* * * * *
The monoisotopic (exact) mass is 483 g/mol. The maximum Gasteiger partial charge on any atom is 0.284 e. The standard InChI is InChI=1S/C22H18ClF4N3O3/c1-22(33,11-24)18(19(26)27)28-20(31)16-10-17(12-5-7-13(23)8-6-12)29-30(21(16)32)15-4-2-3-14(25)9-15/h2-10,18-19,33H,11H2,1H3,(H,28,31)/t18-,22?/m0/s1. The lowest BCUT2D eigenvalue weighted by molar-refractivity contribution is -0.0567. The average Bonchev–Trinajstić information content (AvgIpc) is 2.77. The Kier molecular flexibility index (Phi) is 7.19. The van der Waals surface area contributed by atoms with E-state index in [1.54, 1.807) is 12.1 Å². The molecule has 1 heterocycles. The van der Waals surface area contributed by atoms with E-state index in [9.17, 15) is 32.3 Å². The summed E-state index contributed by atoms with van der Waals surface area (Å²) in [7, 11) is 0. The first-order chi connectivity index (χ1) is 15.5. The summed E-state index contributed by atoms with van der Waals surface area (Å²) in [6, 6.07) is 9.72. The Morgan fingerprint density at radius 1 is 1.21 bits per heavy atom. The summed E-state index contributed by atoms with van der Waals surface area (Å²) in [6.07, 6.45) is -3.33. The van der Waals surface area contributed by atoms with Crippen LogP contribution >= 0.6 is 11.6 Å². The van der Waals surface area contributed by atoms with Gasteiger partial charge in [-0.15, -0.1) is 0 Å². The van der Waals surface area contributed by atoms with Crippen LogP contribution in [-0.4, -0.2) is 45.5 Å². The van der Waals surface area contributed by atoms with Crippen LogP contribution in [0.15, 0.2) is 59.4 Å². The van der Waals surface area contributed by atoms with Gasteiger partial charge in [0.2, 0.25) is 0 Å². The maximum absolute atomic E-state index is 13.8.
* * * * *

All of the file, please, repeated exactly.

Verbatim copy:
The monoisotopic (exact) mass is 483 g/mol. The maximum Gasteiger partial charge on any atom is 0.284 e. The standard InChI is InChI=1S/C22H18ClF4N3O3/c1-22(33,11-24)18(19(26)27)28-20(31)16-10-17(12-5-7-13(23)8-6-12)29-30(21(16)32)15-4-2-3-14(25)9-15/h2-10,18-19,33H,11H2,1H3,(H,28,31)/t18-,22?/m0/s1. The lowest BCUT2D eigenvalue weighted by molar-refractivity contribution is -0.0567. The average Bonchev–Trinajstić information content (AvgIpc) is 2.77. The Kier molecular flexibility index (Phi) is 7.19. The van der Waals surface area contributed by atoms with E-state index in [1.54, 1.807) is 12.1 Å². The molecule has 1 heterocycles. The van der Waals surface area contributed by atoms with E-state index in [9.17, 15) is 32.3 Å². The summed E-state index contributed by atoms with van der Waals surface area (Å²) in [7, 11) is 0. The first-order chi connectivity index (χ1) is 15.5. The summed E-state index contributed by atoms with van der Waals surface area (Å²) in [6, 6.07) is 9.72. The Morgan fingerprint density at radius 1 is 1.21 bits per heavy atom. The summed E-state index contributed by atoms with van der Waals surface area (Å²) in [6.07, 6.45) is -3.33. The van der Waals surface area contributed by atoms with Crippen LogP contribution >= 0.6 is 11.6 Å². The van der Waals surface area contributed by atoms with Gasteiger partial charge in [-0.15, -0.1) is 0 Å². The van der Waals surface area contributed by atoms with Crippen LogP contribution in [-0.4, -0.2) is 45.5 Å². The van der Waals surface area contributed by atoms with Crippen LogP contribution in [0.15, 0.2) is 59.4 Å². The van der Waals surface area contributed by atoms with Gasteiger partial charge in [0.2, 0.25) is 0 Å². The maximum absolute atomic E-state index is 13.8.